The Kid has a pretty dim view of cupcake shops.
After watching many episodes of “Cupcake Wars” on Food Network, a conclusion has been reached; a disheartening percentage of those batter and frosting folk are a mite squirrely.
While they may actually be perfectly nice people, many seem high strung and theatrical. And worst of all, not very good bakers.
But, The Kid (and The Kid’s mom) absolutely adores The Cupcake Bar (101 E. Chapel Hill St.). I asked for an explanation for this exception.
“Because, they’re real. They’re Durham.”
There is absolutely no higher praise that my born, bred, and Bull City super booster can bestow. Besides, it’s true.
What sisters Anna Branly and Katie Braam have created in their odd little triangle-shaped space downtown is nothing short of miraculous. They were pioneers of the downtown renaissance.
The space itself is a sunshine-drenched hybrid of history and sleek modernity. It looks like a bakery and it looks like a slick martini bar, but it also looks like a vintage soda fountain.
The vibe is a combination of casual friendliness and efficient professionalism that works like a buttercream-covered charm.
Then there’s the always scrumptious baked goods.
Each day eight imaginative, playful varieties of cupcakes in both mini and standard-size are baked, frosted, garnished, and put on display. Offerings such as Mexican chocolate, blueberry (!), or cosmopolitan tempt the senses.
Today I got up early to hang out with owner Anna, and baker Jessica Morek at The Cupcake Bar. They kindly allowed me to slow down their well-oiled machine and “help” them. I garnished every cupcake, except for the instructional samples and three minis that I totally missed. I only ruined four, or maybe it was five (don’t ask).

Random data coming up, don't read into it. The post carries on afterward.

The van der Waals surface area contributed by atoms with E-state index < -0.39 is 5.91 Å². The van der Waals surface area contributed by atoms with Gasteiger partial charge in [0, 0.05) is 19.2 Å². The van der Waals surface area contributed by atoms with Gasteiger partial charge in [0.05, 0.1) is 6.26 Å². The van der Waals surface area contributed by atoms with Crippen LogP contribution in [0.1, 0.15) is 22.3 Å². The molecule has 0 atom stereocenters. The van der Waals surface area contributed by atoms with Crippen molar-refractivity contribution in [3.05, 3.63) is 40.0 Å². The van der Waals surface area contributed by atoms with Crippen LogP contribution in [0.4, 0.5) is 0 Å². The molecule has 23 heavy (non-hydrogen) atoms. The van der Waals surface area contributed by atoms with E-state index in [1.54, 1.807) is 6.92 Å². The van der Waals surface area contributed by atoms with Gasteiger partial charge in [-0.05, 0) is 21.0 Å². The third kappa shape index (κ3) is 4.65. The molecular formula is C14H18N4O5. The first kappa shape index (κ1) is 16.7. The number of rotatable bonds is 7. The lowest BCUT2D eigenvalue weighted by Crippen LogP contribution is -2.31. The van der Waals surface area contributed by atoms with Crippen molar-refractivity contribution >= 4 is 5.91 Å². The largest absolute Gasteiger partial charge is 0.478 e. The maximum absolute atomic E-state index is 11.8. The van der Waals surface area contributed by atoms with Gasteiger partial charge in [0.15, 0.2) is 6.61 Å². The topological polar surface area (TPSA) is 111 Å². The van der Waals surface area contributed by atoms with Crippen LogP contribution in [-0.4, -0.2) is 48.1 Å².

Here are a few things I discovered.
Anna’s vegetarian, and Jessica doesn’t eat wheat. Every Wednesday, and sprinkled throughout the week, there’s a gluten-free option. Vegan show up often, and they’re always meatless.
Co-owner Katie has come up with a genius idea. When the buttercream’s been made, it’s spooned onto a piece of plastic wrap and then closed up into a large lozenge shape. When it’s time to pipe, they just drop the whole capsule into a bag and go to work. The plastic wrap opens inside the bag. This means easier cleanup and no awkward, messy attempts to fill the pastry bag. Plus, it saves probably 30 minutes per batch.
This recipe is inspired by the mad scientists at The Cupcake Bar.
Colonial cupcakes with brown butter frosting
Makes approx. 2 dozen standard-sized or 3 dozen minis.
2 ¼ cups cake flour
1 teaspoon salt
2 teaspoons baking powder
½ cup butter, softened
¾ cup sugar
2 large eggs
1 cup milk
1 teaspoon vanilla
1 tablespoon lemon zest
1/8 teaspoon fresh nutmeg
Preheat oven to 375; line muffin cups with papers.
Cream butter and sugar until it’s light and fluffy. Beat in eggs one at a time.
Sift together flour, salt and baking powder. Add to batter alternating with milk. Beat well, then stir in vanilla, lemon zest and nutmeg.
Fill the cups ¾ full and bake for 18 minutes (10-13 for minis), or until toothpick comes out moist but clean. Let cool in pan.
Brown butter frosting
4 cups powdered sugar
½ cup brown butter, softened
¼ cup milk (or as needed to thin to piping consistency)
To make brown butter, melt butter in small saucepan on medium-low. Keep cooking until butter smells nutty and the solids are caramel-colored. Watch it closely; it will go from browned to burned in literally seconds.
Put butter in a bowl and refrigerate until chilled solid. When ready to make frosting, remove from fridge and let come to room temperature.
Mix the sugar and butter well. Add milk a bit at a time and mix on high until fluffy (2-3 minutes).
Spread or pipe onto cooled cupcakes.
I had a full-on blast today, and I shocked myself; rather than devouring a whole bowl, I only had one tiny taste of frosting.
And did you know they’ve only been in their building four years?
I can’t remember a time when there wasn’t a Cupcake Bar in my life.
Or maybe I just don’t want to.
Thanks for your time.